Still, experts hail the Port of Mariel expansion and free-trade zone as an important step toward open markets, if not a break from the country’s one-party socialist system.
“It’s an intermediate step,” says Omar Everleny Perez, a researcher at the Center for the Study of the Cuban Economy at the University of Havana.
Mr. Perez notes the range of benefits for investors in the 180-square-mile special economic zone abutting the port, such as 50-year contracts, 100 percent ownership of assets, and tax reductions, largely unprecedented in Cuba.
“There are a lot of incentives for the foreign investor, such as operating tax-free for 10 years and paying no tariffs on machinery,” Perez says.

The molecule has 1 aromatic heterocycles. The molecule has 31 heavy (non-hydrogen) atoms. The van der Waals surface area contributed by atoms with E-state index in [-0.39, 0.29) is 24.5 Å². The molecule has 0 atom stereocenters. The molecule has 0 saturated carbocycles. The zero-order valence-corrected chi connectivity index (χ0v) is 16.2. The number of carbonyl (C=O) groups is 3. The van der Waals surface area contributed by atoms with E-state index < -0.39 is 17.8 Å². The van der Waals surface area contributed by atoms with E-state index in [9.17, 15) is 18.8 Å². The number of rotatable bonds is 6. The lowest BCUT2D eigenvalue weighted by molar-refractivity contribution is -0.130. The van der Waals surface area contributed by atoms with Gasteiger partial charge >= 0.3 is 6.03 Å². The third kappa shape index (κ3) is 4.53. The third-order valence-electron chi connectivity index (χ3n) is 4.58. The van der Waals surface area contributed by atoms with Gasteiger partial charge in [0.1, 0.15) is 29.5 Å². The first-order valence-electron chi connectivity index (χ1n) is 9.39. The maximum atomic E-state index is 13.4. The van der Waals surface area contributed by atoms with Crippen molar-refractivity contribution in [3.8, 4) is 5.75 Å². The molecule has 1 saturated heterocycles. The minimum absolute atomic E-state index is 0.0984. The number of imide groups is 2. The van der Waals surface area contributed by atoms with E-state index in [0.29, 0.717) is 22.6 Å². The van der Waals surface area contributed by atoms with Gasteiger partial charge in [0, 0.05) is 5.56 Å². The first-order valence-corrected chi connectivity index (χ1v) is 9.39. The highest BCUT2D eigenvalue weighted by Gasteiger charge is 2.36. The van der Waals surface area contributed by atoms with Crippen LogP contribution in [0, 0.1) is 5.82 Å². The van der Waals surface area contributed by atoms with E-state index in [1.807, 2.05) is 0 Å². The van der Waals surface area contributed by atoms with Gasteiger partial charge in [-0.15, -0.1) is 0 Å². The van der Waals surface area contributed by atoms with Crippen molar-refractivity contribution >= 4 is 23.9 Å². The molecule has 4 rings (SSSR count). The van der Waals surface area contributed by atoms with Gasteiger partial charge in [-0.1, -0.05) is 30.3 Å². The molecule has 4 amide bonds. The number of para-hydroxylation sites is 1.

Advocates say the Mariel special economic zone, 30 miles west of Havana, will be like the Colon Free Zone operated by Panama and has the potential to be a cheap alternative for companies looking to manufacture and ship products into the United States from an offshore location, in this case only 120 miles from Florida.
Cuba is finishing up the dredging of Mariel Bay to a depth of 58 feet, allowing new mega-ships to dock with an eye toward events in Panama and Nicaragua. In early 2016, Panama will complete a third set of locks on its canal, permitting much larger vessels to transit the isthmus, carrying up to 13,000 containers each. Nicaragua, for its part, has granted a 50-year concession to a Hong Kong-based company to dig a massive canal across Central America that would allow still larger ships, including supertankers, a shortcut passage.